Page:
Enterprise Architects Move to the Front Line of the IoT

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The buzz around the Internet of Things is as steady as ever. What is new, though, is all the recent talk about the “critical role” that enterprise architects will play in this technology phenomenon.

In an article earlier this year in AnalyticsWeek, writer Jelani Harper explored how enterprise architecture, by employing containers and microservices, will help clear the path to IoT.

Harper makes the case that IT professionals, such as enterprise architects, are addressing the growing “complexities” around the IoT by utilizing “virtualization technologies in which data is made available as an abstraction layer accessible to various parties from distinct locations. Containerization represents the next level of virtualization technologies and may be the most viable means of affecting the flexible agility required to provision, analyze, and reap the benefits of real-time application data in a post-IoT world.

“Meanwhile, running those applications as microservices could very well be the best means of creating and deploying them in time to account for the IoT’s extreme volumes and velocities of data, especially when they are leveraged within containers.”

In a more recent article, Joe McKendrick of ZDNet used Harper’s article and a recent report by the US Government Accountability Office (GAO) to emphasize the “critical role” that EAs will play going forward.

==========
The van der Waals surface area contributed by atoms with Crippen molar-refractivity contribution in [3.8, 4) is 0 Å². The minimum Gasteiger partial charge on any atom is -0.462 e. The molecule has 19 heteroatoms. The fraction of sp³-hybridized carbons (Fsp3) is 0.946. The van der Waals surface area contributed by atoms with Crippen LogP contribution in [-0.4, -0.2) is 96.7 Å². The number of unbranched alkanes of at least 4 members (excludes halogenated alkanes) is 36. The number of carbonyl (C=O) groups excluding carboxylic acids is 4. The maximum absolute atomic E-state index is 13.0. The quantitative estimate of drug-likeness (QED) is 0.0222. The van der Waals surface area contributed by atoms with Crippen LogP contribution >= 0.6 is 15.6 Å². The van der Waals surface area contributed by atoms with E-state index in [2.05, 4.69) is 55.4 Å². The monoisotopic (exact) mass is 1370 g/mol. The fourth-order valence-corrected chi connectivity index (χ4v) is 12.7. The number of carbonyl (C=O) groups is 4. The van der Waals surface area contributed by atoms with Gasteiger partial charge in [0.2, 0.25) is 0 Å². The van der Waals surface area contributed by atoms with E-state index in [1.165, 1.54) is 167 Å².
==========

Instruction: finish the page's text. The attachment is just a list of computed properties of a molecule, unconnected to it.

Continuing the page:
“Along with leveraging microservices and containers to benefit the business, there is a need to determine how device networks will communicate, and where data will be processed,” he wrote.

The GAO report pointed to four “basic architecture models that can be applied to all IoT devices” –  device-to-device, device-to-cloud, device-to-gateway, and cloud-to-cloud.

“The rise of IoT is shifting software and network requirements within organizations moving forward with efforts,” wrote McKendrick, citing the GAO report. “The report’s authors predict more emphasis on ‘analysis programs that can condense large volumes of IoT data into actionable information,’ as well as ‘smart programs that can augment or replace a human operator. Aggregated data gathered from IoT devices can undergo sophisticated data analysis techniques, or analytics, to find patterns and to extract information and knowledge, enhancing decision-making.’

“There will be changes in business structures as a result as well. ‘IoT software developments permitting automation may reduce the need for human operators in certain capacities,’ particularly software that ‘relies on augmented intelligence and behavior to substitute for human judgement and actions, respectively. For example, IoT sensor data can be analyzed and then acted upon to reduce waste, energy costs, and the need for human intervention during industrial production.’

“In addition, IoT may accelerate the evolution of business models toward software and data-driven companies. The most outstanding example of such a transformation is General Electric, which has ‘transformed its industrial line of business from the building and sale of light bulbs and appliances to a manufacturing and services line of business that not only builds complex industrial machines, but also provides an ongoing maintenance service offering based on the performance data gathered from the IoT technologies built into the machines it manufactures.’”

Planview Solutions Marketing Manager Jeff Ellerbee added that “we are seeing a marked increase in the number of requests and enquiries about how our EA solutions can address IoT specific concepts and the increased complexity it adds to a company’s technology portfolio.”

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